Why do I shop at Trader Joe’s? It’s small and compact and therefore eliminates my shopping nemesis: overwhelming choices. Plus, the employees actually seem to enjoy working there unlike some other stores. But most importantly, I love Trader Joe’s because of Joe-Joe. Joe-Joe is a little stuffed monkey that the employees hide somewhere in the store and if your little one finds it, they get a treat. (Your store may have something different; check with them before starting a fruitless search for a primate.) Joe-Joe keeps the little ones distracted and on their toes while mommy picks out the veggies that the little ones will refuse to eat.
Once when M (my daughter) was about 3 years old, we walked into TJ’s and she had her eyes searching for Joe-Joe. We were new to the whole TJ’s thing but like a little Pavlovian puppy M quickly learned “find Joe-Joe” equals “get cookies.” Cookies were the prizes the previous few times we were in there. Sure enough, M found the monkey and went up to the customer service counter. I watched as the employee brought around the large basket of goodies, lowered it to M’s arm level, but M did not immediately reach her hand into the goodie basket. I was off to the side and came over to see what her choices were. Oranges. Small, juicy tangerines to be exact. No sugar laden baked goods today. M, with her toddler candor, said, “Where’s the cookies?” The friendly TJ’s employee replied,“No cookies today, sweetie. Just fruit.” I told M, “Just pick one, honey.” (Mom lingo translated: “Hurry up before you embarrass me with what you will do next.”)
“I don’t want an orange.”
“Just take one and say thank you.”
“Okay, then it’s nothing.”
M looked into the basket and reached in, comparable to the expression of someone picking a lobster out of a tank for the first time.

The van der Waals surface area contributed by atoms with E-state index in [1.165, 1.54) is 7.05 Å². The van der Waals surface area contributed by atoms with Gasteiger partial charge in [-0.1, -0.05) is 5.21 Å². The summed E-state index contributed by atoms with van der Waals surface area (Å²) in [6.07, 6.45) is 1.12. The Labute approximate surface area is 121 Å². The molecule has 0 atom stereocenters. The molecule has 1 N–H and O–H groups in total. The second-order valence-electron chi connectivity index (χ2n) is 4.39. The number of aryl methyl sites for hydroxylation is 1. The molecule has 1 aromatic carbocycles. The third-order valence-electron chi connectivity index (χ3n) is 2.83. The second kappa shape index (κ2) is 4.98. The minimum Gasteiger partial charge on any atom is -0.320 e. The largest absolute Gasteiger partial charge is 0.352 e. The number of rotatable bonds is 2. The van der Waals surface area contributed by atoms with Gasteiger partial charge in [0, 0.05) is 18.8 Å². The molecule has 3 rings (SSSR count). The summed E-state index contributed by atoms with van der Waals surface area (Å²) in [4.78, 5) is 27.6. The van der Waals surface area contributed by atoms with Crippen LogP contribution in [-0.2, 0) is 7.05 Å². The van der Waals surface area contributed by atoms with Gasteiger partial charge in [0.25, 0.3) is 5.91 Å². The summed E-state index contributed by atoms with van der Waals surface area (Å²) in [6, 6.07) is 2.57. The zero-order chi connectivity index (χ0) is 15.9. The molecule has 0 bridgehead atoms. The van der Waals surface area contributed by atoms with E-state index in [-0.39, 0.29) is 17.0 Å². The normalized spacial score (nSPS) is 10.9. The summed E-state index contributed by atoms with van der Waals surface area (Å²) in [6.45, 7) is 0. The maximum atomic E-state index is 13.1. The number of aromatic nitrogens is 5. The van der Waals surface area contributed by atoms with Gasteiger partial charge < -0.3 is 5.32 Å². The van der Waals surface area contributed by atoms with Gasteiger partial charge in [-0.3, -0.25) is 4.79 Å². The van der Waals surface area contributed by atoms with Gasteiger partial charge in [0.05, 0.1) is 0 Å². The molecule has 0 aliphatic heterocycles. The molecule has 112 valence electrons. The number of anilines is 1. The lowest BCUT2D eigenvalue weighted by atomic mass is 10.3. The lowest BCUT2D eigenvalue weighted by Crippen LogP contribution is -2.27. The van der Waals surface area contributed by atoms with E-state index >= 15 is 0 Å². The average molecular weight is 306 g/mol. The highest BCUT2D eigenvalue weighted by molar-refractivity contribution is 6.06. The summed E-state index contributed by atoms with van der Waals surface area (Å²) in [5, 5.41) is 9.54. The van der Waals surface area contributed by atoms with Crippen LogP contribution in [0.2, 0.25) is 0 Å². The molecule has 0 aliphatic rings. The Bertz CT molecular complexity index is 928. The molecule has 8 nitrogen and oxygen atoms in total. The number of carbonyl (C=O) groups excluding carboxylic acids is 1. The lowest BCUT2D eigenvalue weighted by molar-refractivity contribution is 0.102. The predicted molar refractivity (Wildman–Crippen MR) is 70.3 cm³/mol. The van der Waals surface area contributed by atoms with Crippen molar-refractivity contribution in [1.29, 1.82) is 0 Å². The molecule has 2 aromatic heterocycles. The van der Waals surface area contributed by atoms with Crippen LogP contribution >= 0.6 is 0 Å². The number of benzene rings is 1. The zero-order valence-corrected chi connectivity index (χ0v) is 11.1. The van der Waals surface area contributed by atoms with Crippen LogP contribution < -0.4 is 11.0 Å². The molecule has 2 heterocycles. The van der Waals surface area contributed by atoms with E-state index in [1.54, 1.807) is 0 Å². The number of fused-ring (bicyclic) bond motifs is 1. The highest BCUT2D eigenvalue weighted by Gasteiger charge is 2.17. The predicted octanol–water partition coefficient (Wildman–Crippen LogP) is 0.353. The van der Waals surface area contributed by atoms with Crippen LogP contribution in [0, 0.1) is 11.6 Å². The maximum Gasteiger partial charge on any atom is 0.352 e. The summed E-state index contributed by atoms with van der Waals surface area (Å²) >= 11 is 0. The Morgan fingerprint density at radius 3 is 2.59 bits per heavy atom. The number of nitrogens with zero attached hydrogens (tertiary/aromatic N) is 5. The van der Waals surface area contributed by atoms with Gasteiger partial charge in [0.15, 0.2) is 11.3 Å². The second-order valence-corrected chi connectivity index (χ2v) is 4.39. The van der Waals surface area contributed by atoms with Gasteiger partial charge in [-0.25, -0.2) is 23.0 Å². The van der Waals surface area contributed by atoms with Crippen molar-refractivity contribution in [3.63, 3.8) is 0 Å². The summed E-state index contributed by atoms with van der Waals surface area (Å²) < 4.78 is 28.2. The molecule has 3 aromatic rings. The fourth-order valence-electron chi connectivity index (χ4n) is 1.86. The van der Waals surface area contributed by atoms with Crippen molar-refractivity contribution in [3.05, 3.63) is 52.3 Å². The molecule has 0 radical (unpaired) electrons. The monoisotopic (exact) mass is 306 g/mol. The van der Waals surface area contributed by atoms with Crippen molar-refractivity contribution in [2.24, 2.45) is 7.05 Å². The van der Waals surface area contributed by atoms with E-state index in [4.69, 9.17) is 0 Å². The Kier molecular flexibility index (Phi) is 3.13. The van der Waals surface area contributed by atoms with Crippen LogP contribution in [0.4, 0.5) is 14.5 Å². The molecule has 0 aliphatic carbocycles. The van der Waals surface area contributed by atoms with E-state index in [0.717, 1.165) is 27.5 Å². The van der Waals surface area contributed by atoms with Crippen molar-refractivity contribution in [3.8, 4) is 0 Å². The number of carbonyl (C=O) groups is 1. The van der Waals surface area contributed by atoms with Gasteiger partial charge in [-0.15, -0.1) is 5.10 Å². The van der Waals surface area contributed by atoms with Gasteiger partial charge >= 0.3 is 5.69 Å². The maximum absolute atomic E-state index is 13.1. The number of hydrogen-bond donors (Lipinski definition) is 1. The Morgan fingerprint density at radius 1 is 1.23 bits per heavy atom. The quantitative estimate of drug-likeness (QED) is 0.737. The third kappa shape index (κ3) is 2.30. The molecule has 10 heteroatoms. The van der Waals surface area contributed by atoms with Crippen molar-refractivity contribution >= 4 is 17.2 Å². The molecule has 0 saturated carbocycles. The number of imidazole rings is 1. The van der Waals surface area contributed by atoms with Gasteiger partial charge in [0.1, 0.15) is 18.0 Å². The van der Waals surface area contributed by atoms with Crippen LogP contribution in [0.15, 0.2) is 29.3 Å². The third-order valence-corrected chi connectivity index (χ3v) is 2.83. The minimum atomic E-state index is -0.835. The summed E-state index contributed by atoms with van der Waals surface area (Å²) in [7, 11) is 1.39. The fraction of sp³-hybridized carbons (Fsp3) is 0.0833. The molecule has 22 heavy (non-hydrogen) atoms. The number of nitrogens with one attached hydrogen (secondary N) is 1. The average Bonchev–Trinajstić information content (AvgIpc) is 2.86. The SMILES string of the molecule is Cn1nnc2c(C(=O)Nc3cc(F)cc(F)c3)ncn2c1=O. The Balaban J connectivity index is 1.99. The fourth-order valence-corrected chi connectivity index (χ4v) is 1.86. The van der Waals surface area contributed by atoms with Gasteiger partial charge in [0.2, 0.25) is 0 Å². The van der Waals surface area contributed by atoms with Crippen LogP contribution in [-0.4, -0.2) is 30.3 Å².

“Thank you,” I said to the TJ’s employee before pulling M down an aisle to get out of her view.
It was in this aisle that I had the very pleasant talk full of contemplative insight about the meaning of receiving gifts…Wait. No, no I didn’t. I asked M why she would turn down something that she likes to eat. I then went on to explain how to handle a gift she does not want: either accept it and thank the person or supply them with a simple “no thank you” and move on.
A few days later, we were back at Trader Joe’s. M’s eyes hunted for the monkey and she was quick to find him. I followed her to the customer service desk where she informed the person as to Joe-Joe’s whereabouts. It was in slow motion as I watched the employee pull the basket from behind the counter and lower it for my little girl. I saw the orange spheres and took a deep breath. M looked at the employee, grabbed a tangerine, gave a quiet thank you and returned to her brother and me. I was proud she remembered the lesson; she was proud that I was pleased. There should have been a confetti canon going off but I couldn’t find one in time.
This story stuck with me because it happened at a particularly poignant time for my family. Like many other people, my husband and I were having financial trouble. Our lives were a metaphor for this: up until that point, we were given cookies, as in our life was sweet but not nourishing. During that financial hardship, our attentions and efforts turned inward to good family times that didn’t require currency. We went on walks together. We found parks in our area we had never visited before. We had picnics in the living room for lunch rather than going out to eat. These were our tangerine times: a bit sweeter and more nourishing.
I am not one inclined to think that God gives you good things as a reward or that He takes things away as a test. But I do believe he shows himself when we least expect it. For instance, when you are grocery shopping and given a free life lesson.